We discuss the formulation of a prescription for intravenous (i.v.) fluid therapy (a ‘volume prescription’) for critically ill patients: pros/cons of different fluid types; accurate dosing; and qualitative and quantitative toxicities. Updated physiologic concepts are invoked and results of recent major clinical trials on i.v. fluid therapy in the acutely ill are interpreted.
Context is vital and any fluid can be harmful if dosed incorrectly. When contrasting ‘crystalloid versus colloid’, differences in efficacy are modest, but differences in safety are significant. Differences in chloride load and strong ion difference appear to be clinically important. Quantitative toxicity is mitigated when dosing is based on dynamic parameters that predict volume responsiveness. Qualitative toxicity for colloids (even with newer hydroxyethyl starch 130/0.4 solutions) and isotonic saline remain a concern.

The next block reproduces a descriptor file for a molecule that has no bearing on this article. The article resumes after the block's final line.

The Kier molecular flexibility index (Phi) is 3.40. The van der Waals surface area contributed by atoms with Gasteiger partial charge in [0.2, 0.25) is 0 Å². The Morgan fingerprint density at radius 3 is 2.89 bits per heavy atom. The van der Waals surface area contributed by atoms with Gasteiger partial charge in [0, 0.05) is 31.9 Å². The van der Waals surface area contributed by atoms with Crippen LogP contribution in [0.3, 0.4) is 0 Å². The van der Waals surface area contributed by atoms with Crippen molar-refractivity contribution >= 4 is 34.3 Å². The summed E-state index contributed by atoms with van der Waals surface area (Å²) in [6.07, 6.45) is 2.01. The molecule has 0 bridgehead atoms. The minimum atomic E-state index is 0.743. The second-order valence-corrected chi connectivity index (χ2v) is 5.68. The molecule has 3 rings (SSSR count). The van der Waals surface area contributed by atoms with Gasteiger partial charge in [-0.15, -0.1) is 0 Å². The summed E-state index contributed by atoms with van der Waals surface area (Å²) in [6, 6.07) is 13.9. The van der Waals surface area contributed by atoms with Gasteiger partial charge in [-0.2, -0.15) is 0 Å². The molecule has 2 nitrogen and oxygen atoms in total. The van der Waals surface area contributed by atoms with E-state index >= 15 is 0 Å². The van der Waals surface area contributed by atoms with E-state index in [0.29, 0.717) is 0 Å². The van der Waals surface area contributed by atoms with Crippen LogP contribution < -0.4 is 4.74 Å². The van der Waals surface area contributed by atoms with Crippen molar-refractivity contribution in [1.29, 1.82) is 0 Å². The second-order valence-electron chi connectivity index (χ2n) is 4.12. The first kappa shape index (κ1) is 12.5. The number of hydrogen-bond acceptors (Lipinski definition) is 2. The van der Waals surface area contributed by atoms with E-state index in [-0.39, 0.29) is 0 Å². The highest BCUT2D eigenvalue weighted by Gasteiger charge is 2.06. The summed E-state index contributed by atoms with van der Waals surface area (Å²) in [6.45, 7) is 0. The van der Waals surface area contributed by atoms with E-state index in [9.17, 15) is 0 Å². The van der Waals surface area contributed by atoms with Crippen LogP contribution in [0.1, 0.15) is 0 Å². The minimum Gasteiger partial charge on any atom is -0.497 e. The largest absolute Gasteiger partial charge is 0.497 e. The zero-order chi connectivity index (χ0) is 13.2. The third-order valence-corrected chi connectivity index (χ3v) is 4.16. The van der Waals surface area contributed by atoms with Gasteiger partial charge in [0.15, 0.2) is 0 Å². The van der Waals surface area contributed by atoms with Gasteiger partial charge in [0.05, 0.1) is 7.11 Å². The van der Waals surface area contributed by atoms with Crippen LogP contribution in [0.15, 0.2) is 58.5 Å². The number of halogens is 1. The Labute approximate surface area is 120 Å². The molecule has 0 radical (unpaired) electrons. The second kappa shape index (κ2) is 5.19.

Similar to any drug used in acutely ill patients, clinicians ordering a volume prescription must recognize that context is crucial. Physiologically balanced crystalloids may be the ‘default’ fluid for acutely ill patients, and the role for colloids is unclear. Optimal dosing involves assessment of volume responsiveness.
aDepartment of Anesthesiology
bDepartment of Critical Care Medicine, Duke University Medical Center/Durham VAMC, Durham, North Carolina, USA
cDivision of Critical Care Medicine, Faculty of Medicine and Dentistry, University of Alberta, Edmonton, Alberta, Canada
Correspondence to Dr Sean M. Bagshaw, Division of Critical Care Medicine, University of Alberta Hospital, 3C1.16 Walter C. Mackenzie Centre, 8440-122 Street, Edmonton, Alberta T6G2B7, Canada. Tel: +1 780 407 6755; fax: +1 780 407 1228; e-mail: email@example.com